VARs have a big opportunity here in three major areas. The first is they can implement dedicated iSCSI networks. Earlier, we talked about the performance challenges associated with running mixed workloads in the same network. Some customers are interested in deploying small IP networks that are just for storage or iSCSI. VARs have an opportunity to do the equipment sourcing and potentially the implementations for those dedicated networks.
Another area where there are opportunities for VARs is when evaluating software versus hardware. There are a lot of decisions to be made. For example, should you be using standard NIC cards that come with the server, or iSCSI HBAs, which are in essence the TCP offload engine on the board?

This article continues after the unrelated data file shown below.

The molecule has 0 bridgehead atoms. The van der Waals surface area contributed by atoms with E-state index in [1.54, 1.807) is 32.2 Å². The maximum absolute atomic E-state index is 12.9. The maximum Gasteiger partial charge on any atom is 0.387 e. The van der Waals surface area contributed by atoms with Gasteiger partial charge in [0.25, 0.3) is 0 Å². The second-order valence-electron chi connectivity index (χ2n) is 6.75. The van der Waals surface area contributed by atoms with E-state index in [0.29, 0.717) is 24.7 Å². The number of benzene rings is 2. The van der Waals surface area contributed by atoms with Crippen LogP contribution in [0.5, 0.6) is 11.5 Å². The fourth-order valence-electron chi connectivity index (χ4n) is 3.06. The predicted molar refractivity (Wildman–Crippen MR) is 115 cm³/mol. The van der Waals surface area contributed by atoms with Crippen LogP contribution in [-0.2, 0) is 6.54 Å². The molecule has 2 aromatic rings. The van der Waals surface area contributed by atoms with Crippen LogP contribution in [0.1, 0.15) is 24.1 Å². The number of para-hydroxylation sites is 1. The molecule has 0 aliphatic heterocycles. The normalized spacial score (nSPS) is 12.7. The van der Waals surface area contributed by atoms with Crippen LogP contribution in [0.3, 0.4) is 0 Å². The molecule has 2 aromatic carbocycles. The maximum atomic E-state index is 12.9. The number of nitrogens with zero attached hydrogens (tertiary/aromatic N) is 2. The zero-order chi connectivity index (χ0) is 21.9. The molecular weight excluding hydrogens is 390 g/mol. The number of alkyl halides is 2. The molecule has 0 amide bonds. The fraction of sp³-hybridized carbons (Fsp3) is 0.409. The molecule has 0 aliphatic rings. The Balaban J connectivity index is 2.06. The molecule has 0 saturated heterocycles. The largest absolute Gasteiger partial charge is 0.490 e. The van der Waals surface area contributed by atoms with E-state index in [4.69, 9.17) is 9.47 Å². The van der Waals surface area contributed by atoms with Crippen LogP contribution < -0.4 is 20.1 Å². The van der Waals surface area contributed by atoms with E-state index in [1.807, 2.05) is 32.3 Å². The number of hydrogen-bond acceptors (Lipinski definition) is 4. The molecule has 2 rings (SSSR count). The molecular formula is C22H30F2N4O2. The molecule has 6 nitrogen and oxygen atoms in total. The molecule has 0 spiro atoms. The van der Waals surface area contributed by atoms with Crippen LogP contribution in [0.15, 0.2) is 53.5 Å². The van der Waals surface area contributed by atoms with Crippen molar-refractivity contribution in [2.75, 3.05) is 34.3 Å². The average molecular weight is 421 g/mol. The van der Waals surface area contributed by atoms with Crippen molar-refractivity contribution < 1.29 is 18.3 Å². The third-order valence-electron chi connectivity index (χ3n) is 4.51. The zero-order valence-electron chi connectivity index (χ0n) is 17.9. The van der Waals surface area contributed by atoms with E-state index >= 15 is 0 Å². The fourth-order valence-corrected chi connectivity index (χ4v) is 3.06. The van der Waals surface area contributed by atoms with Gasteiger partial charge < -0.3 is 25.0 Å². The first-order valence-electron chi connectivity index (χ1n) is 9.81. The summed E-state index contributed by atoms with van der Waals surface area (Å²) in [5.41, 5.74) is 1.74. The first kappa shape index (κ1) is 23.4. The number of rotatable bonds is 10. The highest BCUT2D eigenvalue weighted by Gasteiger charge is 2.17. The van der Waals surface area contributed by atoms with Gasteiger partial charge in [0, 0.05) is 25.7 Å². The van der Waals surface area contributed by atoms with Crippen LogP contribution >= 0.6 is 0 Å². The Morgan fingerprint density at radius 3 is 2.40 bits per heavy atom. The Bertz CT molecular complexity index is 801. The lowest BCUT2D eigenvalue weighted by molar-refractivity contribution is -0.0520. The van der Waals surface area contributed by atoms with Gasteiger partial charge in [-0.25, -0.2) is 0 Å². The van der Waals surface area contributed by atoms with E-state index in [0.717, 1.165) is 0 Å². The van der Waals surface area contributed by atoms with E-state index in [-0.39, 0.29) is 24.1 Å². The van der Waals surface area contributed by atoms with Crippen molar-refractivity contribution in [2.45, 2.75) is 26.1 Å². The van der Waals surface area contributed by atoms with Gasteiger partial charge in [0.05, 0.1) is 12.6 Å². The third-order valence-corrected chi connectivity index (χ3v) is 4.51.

VARs can also help customers when selecting vendors for the storage. There is a lot of vendor selection that goes on. Who provides the iSCSI targets?
The most prominent area where customers may not already be using this technology, but this is the good excuse they need, is to help customers understand their IP networks and implement quality-of-service tools. It may mean network switch upgrades, traffic analyzers, knowledge transfer and training on how to look for the traffic and how to spot it and separate it. There would certainly be a lot of value-add opportunities in helping customers implement quality of service so they can run iSCSI and all the other traffic on the same network.
Listen to the iSCSI vs Fibre Channel podcast here.